The proposed amendments also include a new Section 331 of the DGCL that is intended to confirm and codify the limited liability nature of corporations by expressly stating that provisions in a certificate of incorporation or in bylaws may not impose monetary liability, or responsibility for corporate debts, on stockholders other than to the extent permitted by Section 102(b)(6), as described above, or by Section 202 of the DGCL, which permits transfer restrictions imposed by charter, bylaw or stockholder agreement that could result in monetary liability to stockholders.
The proposed new DGCL Section 331 would read as follows:
Notwithstanding any other provision of this chapter, neither the certificate of incorporation nor the bylaws of any corporation may impose monetary liability, or responsibility for any debts of the corporation, on any stockholder of the corporation, except to the extent permitted by Sections 102(b)(6) and 202 of this title.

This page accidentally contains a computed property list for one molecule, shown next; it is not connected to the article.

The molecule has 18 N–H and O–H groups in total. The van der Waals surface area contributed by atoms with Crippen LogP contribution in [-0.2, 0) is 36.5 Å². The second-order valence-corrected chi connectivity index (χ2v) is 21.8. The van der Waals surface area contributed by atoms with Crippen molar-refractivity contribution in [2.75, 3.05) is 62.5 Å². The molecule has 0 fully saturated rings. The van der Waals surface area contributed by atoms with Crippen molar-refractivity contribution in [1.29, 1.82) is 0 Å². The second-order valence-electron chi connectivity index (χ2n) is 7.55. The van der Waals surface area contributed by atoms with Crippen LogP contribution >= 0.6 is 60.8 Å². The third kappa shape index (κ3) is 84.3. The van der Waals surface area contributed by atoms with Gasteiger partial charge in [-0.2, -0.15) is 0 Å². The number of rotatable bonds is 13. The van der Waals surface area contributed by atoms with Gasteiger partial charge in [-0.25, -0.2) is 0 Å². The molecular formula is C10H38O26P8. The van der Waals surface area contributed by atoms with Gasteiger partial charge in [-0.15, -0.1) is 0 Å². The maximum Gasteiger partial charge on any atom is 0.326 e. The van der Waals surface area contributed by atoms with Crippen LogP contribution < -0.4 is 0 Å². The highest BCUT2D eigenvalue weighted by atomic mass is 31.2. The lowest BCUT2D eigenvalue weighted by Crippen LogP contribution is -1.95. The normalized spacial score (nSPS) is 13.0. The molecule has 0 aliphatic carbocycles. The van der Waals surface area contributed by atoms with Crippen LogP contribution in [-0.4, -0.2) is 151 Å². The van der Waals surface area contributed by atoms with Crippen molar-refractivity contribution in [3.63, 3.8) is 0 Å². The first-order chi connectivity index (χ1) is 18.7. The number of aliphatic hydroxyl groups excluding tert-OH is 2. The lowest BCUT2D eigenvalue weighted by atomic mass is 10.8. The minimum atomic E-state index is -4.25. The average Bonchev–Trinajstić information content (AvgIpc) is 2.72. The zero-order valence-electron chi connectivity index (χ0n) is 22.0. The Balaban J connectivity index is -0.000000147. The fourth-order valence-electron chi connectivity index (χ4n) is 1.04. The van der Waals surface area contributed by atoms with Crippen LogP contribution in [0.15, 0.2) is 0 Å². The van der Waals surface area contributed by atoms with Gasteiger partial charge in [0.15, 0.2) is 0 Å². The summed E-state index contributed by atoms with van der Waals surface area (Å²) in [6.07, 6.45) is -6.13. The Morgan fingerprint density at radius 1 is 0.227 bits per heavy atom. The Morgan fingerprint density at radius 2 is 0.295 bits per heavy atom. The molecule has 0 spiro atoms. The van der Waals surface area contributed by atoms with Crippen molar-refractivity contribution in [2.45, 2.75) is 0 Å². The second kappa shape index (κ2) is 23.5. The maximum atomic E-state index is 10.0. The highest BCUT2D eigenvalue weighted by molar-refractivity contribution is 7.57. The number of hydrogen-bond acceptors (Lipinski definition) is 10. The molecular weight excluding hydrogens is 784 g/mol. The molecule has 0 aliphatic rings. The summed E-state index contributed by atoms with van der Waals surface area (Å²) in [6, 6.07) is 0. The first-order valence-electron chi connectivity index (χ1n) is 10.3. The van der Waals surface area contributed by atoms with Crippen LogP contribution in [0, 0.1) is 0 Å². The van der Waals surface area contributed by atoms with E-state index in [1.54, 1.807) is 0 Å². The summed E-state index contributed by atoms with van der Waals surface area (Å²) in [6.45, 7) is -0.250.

Notably, the synopsis to the proposed amendments clarifies that nothing in the proposed amendments is intended to limit the power of a court to impose sanctions under applicable law. If adopted by the legislature, the proposed amendments would become effective August 1, 2014.
In essence, the proposed legislation, if adopted, in furtherance of ensuring the doctrine of limited liability of stockholders, would answer with a clear “no” the question that has been debated since the ATP Tour decision as to whether public Delaware stock corporations may adopt fee-shifting bylaws. If the proposed legislation is not adopted, Delaware public companies will need to give careful consideration to whether, when and how to address the possibility of adopting a fee-shifting bylaw.